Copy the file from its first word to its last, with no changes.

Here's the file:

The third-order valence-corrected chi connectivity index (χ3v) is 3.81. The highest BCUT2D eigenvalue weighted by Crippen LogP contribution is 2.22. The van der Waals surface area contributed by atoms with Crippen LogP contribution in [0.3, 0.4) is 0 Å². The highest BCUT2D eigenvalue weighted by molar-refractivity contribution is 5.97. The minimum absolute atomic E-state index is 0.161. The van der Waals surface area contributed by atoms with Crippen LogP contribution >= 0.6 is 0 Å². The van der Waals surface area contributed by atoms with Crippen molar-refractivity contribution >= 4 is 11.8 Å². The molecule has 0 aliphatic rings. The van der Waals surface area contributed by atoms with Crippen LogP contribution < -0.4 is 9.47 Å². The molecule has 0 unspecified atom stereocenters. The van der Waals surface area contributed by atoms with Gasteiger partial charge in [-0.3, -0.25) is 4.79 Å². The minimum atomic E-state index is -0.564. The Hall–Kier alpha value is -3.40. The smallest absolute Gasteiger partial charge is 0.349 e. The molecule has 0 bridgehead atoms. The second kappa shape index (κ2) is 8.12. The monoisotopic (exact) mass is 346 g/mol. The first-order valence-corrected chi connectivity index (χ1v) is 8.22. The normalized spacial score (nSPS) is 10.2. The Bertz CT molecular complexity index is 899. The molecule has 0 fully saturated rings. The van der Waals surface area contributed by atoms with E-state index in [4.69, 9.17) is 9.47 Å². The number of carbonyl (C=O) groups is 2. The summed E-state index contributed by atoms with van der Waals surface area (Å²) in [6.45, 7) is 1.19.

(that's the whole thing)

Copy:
The third-order valence-corrected chi connectivity index (χ3v) is 3.81. The highest BCUT2D eigenvalue weighted by Crippen LogP contribution is 2.22. The van der Waals surface area contributed by atoms with Crippen LogP contribution in [0.3, 0.4) is 0 Å². The highest BCUT2D eigenvalue weighted by molar-refractivity contribution is 5.97. The minimum absolute atomic E-state index is 0.161. The van der Waals surface area contributed by atoms with Crippen LogP contribution >= 0.6 is 0 Å². The van der Waals surface area contributed by atoms with Crippen molar-refractivity contribution >= 4 is 11.8 Å². The molecule has 0 aliphatic rings. The van der Waals surface area contributed by atoms with Crippen LogP contribution < -0.4 is 9.47 Å². The molecule has 0 unspecified atom stereocenters. The van der Waals surface area contributed by atoms with Gasteiger partial charge in [-0.3, -0.25) is 4.79 Å². The minimum atomic E-state index is -0.564. The Hall–Kier alpha value is -3.40. The smallest absolute Gasteiger partial charge is 0.349 e. The molecule has 0 bridgehead atoms. The second kappa shape index (κ2) is 8.12. The monoisotopic (exact) mass is 346 g/mol. The first-order valence-corrected chi connectivity index (χ1v) is 8.22. The normalized spacial score (nSPS) is 10.2. The Bertz CT molecular complexity index is 899. The molecule has 0 fully saturated rings. The van der Waals surface area contributed by atoms with E-state index in [4.69, 9.17) is 9.47 Å². The number of carbonyl (C=O) groups is 2. The summed E-state index contributed by atoms with van der Waals surface area (Å²) in [6.45, 7) is 1.19.